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PC Briefs: LFP, Kingston, Java

PC Briefs: LFP, Kingston, Java

Solid LFP growth

Large format printer (LFP) shipments in Australia increased 47 per cent in the final calendar quarter of 2002, according to market analysts at IDC. The 1414 units shipped gave an annual total of 4800, up from 3728 in the previous year. IDC attributed the growth to a combination of growth in the graphics arena, the fulfilment of back orders from Q3 and increased vendor efforts to attract channel support through promotions, incentives and additional advertising in industry magazines. IDC predicted graphics machines would remain popular as improved technology was introduced.

Kingston goes HyperX

Memory vendor Kingston Technology has announced local availability of its new HyperX power performance memory modules, three months after the US launch. HyperX is aimed at the gamer and power user market. It includes DDR memory tested at speeds up to 434MHz, with CAS Latency 2 support. The product line offers 256MB and 512MB modules supporting data rates of up to 434MHz. Pricing starts at $109 for the PC 2700 model with 256MB DDR 333MHz, and peaks at $385 for the 512MB 434MHz PC 3500 model. “This is for your white box builders and gamers – people who are building high end, fast machines,” international sales country manager for Kingston, Keith Hamilton, said.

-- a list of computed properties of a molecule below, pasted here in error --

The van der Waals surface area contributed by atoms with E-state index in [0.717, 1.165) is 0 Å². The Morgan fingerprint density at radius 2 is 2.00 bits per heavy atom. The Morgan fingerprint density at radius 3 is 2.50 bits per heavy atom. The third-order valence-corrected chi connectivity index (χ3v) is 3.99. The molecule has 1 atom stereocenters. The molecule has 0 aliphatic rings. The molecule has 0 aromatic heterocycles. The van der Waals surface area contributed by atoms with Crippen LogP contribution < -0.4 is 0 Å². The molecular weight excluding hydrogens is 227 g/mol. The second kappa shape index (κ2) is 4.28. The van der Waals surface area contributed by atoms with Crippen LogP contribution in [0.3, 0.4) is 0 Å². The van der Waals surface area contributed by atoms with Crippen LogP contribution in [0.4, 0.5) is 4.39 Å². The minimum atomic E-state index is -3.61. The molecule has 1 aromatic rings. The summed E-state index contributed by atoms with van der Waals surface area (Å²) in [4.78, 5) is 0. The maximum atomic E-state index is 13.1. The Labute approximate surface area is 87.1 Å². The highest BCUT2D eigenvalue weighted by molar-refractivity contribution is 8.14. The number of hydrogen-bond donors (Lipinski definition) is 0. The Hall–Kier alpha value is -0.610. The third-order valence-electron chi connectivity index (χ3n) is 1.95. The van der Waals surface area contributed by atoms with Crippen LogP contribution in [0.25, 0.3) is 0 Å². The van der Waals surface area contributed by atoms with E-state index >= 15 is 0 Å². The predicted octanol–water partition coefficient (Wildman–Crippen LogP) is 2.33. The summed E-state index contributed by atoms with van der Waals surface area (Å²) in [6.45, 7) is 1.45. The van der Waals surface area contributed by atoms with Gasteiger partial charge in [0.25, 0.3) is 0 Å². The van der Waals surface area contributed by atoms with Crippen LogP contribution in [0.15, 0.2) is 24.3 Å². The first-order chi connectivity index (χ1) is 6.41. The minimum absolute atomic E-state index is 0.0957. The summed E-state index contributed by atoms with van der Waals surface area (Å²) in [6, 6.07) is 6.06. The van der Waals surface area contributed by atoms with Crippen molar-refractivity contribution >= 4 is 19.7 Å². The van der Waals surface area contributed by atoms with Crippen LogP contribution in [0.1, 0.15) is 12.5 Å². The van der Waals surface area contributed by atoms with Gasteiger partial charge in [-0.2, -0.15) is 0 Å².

PC vendors may licence Java

PC vendors are considering licensing Java to get it to customers, according to Sun Microsystems. Sun has been embroiled in a legal dispute with Microsoft over Java, urging support of the popular programming language on Windows. But PC vendors themselves are looking to access the technology, Sun’s executive vice-president of software, Jonathan Schwartz, said. “PC OEMs, all of them, are looking at licensing Java,” Schwartz said. “We hope to have progress soon, mainly so they can assure their customers of the continuity that they experience on the Web.”


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